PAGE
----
Although a handful of grain shipments left Ukrainian ports this month under a fragile United Nations-brokered deal with Russia, the impact has yet to be fully felt in markets and stores. “Communities are at a breaking point,” Mohamud Mohamed Hassan, Somalia country director for the charity Save the Children told The Post. “Many people would have survived if the Ukrainian crisis was not there and food was coming in.”
Japan: Soba noodles
Buckwheat from Russia, which is used to make Japan’s staple soba noodles, is another casualty of the Ukraine war, impacted by the shaky global supply chain. The cost of buckwheat flour has gone up around 10 to 20 percent since June. Other items used in soba, including oil and soy sauce, have also become more expensive.
Slurped by millions daily and on New Year’s Eve to bring good luck and prosperity, the usually quick, cheap noodles have disappeared from some menus or experienced price hikes for the first time in decades.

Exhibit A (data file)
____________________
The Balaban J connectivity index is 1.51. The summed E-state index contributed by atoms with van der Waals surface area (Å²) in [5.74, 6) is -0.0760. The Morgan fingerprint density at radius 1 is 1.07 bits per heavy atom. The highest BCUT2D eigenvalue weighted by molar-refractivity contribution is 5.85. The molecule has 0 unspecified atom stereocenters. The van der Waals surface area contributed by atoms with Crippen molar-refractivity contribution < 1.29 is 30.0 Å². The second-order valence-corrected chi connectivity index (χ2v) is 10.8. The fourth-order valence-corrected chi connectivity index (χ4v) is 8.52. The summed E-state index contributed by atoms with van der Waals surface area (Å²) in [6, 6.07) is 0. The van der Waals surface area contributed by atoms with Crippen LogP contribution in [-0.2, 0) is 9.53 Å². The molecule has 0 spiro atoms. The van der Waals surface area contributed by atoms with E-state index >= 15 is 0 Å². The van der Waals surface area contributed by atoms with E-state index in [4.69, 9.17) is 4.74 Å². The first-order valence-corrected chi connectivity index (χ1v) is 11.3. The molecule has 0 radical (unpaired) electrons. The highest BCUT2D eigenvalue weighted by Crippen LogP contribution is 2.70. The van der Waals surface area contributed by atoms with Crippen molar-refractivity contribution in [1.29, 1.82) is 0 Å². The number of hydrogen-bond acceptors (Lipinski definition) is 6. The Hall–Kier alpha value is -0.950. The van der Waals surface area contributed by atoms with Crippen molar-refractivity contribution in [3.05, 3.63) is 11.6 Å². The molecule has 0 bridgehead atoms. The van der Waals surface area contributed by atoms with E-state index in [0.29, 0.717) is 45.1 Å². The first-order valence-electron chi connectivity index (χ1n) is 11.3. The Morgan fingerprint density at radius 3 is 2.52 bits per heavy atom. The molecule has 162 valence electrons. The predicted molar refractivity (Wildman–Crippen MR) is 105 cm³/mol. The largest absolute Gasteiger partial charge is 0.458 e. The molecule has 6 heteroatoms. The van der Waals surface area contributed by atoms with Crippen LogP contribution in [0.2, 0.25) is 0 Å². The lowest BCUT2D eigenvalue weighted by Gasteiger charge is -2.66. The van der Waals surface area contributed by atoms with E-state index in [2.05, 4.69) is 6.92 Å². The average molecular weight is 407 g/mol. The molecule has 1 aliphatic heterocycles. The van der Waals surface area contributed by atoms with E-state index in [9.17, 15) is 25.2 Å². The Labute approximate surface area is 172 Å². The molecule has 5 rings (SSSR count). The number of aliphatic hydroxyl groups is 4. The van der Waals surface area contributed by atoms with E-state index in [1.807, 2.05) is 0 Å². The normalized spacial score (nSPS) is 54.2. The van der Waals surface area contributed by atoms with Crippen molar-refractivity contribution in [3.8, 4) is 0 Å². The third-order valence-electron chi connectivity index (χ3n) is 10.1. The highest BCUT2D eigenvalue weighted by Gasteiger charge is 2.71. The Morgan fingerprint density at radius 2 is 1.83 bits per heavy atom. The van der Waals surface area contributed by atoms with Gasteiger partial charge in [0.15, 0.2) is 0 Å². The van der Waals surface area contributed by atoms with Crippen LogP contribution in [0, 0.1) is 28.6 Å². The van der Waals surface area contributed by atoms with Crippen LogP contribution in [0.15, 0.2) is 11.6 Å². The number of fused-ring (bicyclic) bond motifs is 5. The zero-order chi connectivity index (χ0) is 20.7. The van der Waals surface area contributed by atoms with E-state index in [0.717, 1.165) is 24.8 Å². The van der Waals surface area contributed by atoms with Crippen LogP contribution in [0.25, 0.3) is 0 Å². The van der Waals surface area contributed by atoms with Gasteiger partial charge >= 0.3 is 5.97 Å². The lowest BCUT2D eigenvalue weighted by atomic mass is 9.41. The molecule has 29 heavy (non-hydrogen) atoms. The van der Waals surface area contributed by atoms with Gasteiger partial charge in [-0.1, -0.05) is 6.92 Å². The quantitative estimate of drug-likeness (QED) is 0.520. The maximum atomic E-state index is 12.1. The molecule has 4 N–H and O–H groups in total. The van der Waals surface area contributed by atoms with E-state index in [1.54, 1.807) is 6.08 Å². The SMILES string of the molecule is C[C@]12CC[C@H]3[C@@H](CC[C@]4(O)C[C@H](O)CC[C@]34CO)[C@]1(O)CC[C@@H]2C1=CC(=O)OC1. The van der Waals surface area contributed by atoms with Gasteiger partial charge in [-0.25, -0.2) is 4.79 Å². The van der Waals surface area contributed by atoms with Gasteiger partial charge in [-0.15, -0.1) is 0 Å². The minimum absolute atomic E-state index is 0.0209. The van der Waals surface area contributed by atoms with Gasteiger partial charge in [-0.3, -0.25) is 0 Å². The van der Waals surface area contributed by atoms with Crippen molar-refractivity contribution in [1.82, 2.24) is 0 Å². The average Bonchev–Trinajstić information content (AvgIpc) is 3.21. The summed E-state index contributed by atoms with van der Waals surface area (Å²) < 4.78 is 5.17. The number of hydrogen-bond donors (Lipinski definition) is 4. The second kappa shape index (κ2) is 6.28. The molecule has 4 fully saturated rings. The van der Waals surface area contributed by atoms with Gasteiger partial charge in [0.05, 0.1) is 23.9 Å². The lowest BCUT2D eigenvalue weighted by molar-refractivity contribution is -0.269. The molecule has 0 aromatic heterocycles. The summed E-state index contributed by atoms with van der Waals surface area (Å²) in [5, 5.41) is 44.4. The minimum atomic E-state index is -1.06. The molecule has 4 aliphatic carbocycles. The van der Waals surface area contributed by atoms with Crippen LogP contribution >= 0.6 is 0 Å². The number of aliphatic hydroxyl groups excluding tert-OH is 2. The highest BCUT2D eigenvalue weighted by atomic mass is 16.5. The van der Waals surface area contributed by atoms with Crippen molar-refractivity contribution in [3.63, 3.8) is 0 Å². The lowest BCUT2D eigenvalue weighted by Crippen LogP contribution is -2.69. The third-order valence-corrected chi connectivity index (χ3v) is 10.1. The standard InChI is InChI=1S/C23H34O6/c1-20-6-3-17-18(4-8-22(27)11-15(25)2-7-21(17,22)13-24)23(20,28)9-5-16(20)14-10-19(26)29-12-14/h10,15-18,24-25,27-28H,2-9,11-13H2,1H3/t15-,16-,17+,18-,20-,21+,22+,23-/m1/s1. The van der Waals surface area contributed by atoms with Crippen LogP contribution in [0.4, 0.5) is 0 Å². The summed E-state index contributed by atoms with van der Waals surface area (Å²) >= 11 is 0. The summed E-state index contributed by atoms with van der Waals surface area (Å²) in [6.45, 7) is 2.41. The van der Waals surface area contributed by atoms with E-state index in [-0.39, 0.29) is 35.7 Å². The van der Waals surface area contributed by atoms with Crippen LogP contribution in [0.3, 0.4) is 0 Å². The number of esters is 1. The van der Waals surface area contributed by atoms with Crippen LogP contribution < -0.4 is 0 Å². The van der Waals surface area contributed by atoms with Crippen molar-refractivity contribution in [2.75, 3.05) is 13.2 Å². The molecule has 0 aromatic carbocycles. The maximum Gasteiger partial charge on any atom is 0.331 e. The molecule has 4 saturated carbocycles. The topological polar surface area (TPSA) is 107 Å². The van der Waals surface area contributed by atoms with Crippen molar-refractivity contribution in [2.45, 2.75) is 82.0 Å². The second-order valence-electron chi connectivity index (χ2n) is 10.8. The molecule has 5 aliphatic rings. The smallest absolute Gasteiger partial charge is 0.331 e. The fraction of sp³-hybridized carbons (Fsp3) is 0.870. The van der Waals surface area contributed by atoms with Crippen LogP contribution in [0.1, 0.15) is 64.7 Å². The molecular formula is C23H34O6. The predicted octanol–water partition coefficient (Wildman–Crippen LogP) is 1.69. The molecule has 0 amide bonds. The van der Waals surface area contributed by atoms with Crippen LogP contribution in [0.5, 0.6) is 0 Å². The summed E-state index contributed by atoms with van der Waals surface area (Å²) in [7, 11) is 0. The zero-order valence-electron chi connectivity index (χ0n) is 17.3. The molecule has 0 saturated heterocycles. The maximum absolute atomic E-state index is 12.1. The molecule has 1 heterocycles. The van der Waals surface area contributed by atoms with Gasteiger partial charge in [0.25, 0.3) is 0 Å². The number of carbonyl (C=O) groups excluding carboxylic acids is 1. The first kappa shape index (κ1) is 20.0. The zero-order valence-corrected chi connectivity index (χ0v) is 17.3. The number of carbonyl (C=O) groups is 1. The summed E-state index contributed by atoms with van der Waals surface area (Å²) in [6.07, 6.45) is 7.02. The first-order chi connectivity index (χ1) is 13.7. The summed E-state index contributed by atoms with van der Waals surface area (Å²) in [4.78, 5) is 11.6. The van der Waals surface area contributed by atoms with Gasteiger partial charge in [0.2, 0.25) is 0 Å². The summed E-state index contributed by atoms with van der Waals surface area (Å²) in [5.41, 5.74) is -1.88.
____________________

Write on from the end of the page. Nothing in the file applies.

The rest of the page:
“Soba is a very traditional food in Japan,” Junko Hayashi, who also runs cooking lessons for tourists, told The Post. “There are definitely several soba restaurants even in a small town like my neighborhood, Omori.”
Noodle prices are also soaring in China and South Korea, while an economic minister from Indonesia raised concerns over the rising price of instant Indomie noodles at the World Economic Forum in Davos this year. In Thailand, the makers of five instant-noodle brands said this week that they can’t afford to keep their products as cheap as the Thai government wants under a price gap, due to rising inflation.
Julia Mio Inuma, Sarah Dadouch, Sudarsan Raghavan, Annabelle Timsit and Haq Nawaz Khan contributed to this report.